A type of state-issued municipal bond which is backed by a moral, but not a legal, obligation.
A tax-exempt bond issued by a municipality or a state financial intermediary that is backed by the moral, but not legal, obligation of a state government to appropriate funds in case of default.
A municipal security that is not backed by the full faith and credit of the Issuer, but state law permits the Issuer or other government entity to recognize a moral, rather than a legal, obligation to provide a means of payment of the security.
A municipal bond that adds to its primary source of security a promise by the state to make up shortfalls in a debt service reserve fund, subject to legislative appropriation.
A government bond that has not had the formal approval of either the voters or their legislature. It is backed only by the government's "moral obligation" to repay the principal and interest on time.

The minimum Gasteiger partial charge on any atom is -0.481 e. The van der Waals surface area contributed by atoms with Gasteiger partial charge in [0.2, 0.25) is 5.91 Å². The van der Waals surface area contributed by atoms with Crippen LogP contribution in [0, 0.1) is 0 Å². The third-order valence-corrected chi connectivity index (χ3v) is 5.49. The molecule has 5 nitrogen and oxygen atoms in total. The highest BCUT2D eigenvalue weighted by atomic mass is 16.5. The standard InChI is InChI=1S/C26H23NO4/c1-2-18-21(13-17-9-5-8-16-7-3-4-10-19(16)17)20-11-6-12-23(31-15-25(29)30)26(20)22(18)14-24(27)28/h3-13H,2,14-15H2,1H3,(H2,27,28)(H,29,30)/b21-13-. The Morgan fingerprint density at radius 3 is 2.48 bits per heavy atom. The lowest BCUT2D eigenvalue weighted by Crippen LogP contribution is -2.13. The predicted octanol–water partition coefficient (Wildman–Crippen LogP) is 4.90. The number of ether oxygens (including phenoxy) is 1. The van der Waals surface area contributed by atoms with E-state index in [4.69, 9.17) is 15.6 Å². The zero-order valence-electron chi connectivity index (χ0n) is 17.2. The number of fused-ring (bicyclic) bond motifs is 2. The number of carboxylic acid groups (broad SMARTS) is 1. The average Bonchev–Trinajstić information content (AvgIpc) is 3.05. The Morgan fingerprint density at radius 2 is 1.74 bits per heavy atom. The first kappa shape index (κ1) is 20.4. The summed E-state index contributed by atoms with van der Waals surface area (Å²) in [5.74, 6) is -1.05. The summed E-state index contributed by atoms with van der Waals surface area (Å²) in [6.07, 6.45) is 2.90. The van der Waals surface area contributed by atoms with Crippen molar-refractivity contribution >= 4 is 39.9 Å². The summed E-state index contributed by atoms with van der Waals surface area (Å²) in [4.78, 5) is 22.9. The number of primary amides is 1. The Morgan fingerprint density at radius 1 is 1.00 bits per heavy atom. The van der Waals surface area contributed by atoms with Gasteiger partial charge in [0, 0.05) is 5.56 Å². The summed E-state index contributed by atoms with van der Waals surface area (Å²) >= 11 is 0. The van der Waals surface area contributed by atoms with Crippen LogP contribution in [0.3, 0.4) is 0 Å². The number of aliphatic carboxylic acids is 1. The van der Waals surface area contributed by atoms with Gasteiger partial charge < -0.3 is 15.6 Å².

A bond secured by revenues which is additionally secured by a moral, but not legal pledge from the state to make up any deficiencies. The state legislature would have to approve any makeup funds.
A type of municipal security, issued by a state agency, that is not backed by the full faith and credit of a state. State law may provide that the agency request an appropriation from the legislature to replenish the issuer's debt service reserve fund if a shortfall occurs.
A revenue bond which, in addition to its primary source of security, possesses a structure whereby a state pledges to make up shortfalls in a debt service reserve fund, subject to legislative appropriation. There is no legal obligation for the state to make such a payment, but market participants recognize that failure to honor the "moral" pledge would have negative consequences for the state's own creditworthiness.